My political leanings may have changed, but I still love you BB

Published: December 27, 2012

For me, she is forever loved, forever missed.. PHOTO: REUTERS

For me, she is forever loved, forever missed.. PHOTO: REUTERS For me, she is forever loved, forever missed.. PHOTO: REUTERS

Maybe it has to do with the fact that she was a woman. She was a flame snuffed out much before it’s time….an everlasting Shakespearean tragedy. Perhaps, the candle in the wind. Maybe it is because I am a Sindhi, and somewhere it is in my blood and bones to have a soft corner for the Bhuttos (please leave the Zardari clan out of that allegiance).

Maybe it was her grace and eloquence. Maybe she was the rebel against forces of oppression that I wanted to be when I grew up.

She was my hero when I was an emotional little school girl with a scrap book of photographs that had cut-outs of BB’s pictures from various newspapers. Benazir Bhutto was a thin, frail, lone crusader who was fighting a battle against the formidable Zia. She won over the hearts and minds of people by the millions. That is when I fell in love with BB.

That love has not fizzled out. Today, it is five years since that horrific day when we lost her at the hands of a shocking act of cowardice. And it still slows down my inner pace and I have inward moments of silence when I think of her. Benazir Bhutto is still important to me. In my heart, I have a maternal sense of protection when her children are criticised. A voice inside me thinks of her children who do not have a normal life, they did not choose to be the children of their parents, and did not choose to be placed on alters either.

Just like BB once wrote:

“….This is not the life I chose; it chose me.”

While my love for BB has not changed, my political leanings have. In her life and times, before she actually came into power in particular, I, as a childish and myopic idealist, believed that everything should be painted red.

I thought that PPP’s brand of politics was the answer to the woes of the Pakistanis.

I thought that BB’s coming into power would mean everything restrictive this nation had suffered at the hands of dictatorship would be washed away. A new tomorrow. As a school girl, I knew too little and dreamt too much.

BB, beauty and grace in a female form with a signature white scarf covering her head, as she was sworn in. I won’t forget that day. I don’t wish to. But I wish to God I could forget the many disappointments that followed; the corruption, the scandals, and her inability to live up to the dreams of those who were responsible for bringing her into power. The disillusionment that our BB, an emblem of courage, would cave into forces that pressured her — forces known but not named.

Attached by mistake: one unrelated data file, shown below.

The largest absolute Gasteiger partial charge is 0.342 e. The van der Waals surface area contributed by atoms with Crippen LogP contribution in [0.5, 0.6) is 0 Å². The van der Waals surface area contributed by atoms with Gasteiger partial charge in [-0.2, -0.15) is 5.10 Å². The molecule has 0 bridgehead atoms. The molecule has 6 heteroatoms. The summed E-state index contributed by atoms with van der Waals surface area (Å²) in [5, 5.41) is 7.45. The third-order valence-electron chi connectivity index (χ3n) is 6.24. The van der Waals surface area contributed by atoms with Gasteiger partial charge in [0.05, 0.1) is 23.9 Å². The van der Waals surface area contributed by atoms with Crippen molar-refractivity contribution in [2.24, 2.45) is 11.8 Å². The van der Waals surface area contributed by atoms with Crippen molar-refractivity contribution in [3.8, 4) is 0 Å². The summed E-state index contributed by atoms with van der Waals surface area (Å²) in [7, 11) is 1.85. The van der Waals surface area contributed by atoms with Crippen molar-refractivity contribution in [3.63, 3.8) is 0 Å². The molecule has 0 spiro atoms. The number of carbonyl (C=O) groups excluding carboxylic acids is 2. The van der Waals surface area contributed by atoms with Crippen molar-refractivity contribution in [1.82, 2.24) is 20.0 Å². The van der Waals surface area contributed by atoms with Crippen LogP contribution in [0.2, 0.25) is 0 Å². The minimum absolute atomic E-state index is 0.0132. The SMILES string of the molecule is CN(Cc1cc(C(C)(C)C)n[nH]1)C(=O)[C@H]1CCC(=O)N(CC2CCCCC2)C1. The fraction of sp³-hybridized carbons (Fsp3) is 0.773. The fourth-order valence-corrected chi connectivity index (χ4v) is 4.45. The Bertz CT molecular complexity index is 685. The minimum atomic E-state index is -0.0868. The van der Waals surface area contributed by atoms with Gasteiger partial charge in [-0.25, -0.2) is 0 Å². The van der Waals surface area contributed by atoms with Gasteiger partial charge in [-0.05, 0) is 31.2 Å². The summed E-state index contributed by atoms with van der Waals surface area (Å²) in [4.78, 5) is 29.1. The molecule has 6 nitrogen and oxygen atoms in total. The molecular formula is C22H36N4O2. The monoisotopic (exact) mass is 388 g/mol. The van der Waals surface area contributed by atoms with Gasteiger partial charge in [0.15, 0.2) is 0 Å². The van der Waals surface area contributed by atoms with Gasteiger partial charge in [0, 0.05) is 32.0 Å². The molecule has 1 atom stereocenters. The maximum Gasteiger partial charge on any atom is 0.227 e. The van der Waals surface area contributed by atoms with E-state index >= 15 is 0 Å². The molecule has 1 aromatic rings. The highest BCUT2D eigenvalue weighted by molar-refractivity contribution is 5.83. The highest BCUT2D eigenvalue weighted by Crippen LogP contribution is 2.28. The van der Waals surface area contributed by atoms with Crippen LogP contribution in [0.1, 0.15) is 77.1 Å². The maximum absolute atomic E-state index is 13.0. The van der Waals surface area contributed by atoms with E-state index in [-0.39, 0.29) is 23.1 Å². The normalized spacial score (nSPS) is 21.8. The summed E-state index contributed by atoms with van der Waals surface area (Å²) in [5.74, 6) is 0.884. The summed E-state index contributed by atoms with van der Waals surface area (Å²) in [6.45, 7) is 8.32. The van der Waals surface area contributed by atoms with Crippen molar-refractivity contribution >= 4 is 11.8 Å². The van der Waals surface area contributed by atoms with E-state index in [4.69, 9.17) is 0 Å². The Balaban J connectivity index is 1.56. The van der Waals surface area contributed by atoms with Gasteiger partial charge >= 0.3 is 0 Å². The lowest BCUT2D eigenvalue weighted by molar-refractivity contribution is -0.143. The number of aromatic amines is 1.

I watched out hawkishly at her political graph throughout those years, wishing I could be apathetic, but was unable to be so. The first tenure, power snatched away; the second tenure, her time away from home.

What about her growing children?

BB in the UK, BB in Dubai.

Like millions of those who loved her, I waited and watched, breath abated, hoping one day she would fight all forces of evil and be the answer to our prayers once again. That if she got another chance, she would have learnt her lesson. That she was still a better option compared to the others. For no matter what, BB stood for democracy. Her tenures, despite the disappointments, had shown considerable improvements in certain areas that were close to her heart – health, education, and more women-friendly legislations and development work.

Through it all, BB remains BB for me. I cringe when her name is taken disrespectfully. The day of her death is a slow and sad day for me.

When I look back at the last three months of 2007, I remember her return to Karachi with Imam Zamin tied to her arm on one side and her tear-filled eyes on the other. Her hands were raised towards the skies, in what I believe was a genuine, earnest dua (prayer) thanking God for her return home. When I reminisce, my heart becomes sore, as grief overcomes and a sort of sadness completes me.

A resplendent looking BB, a bit heavy-set, ready to take on the mantle again, in a purple dress, garlanded, climbing the rickety stairs leading to the stage, shouting hoarsely, snuffed out moments later.


Killed…BB becoming yet another name in the list of unfortunate young dynastic politicians gone too soon.

I still believe in democracy, though I may not have blind faith in her party anymore. And when I speak in the first person, I speak for many Pakistanis who I know have gone through the same metamorphosis. Allegiances and loyalties can be diehard but only up to a point. After that, sensibility and the inherent human mechanism of self-defence take over.

BB has gone. My love for her has not. For even though now I will vote not for the arrow but will vote for “change” as they are calling it, I know that when we lost her, we lost one of Pakistan’s most beautiful minds. She meant well. For me, she is not the saint they are making out of her at Garhi Khuda Bukhsh.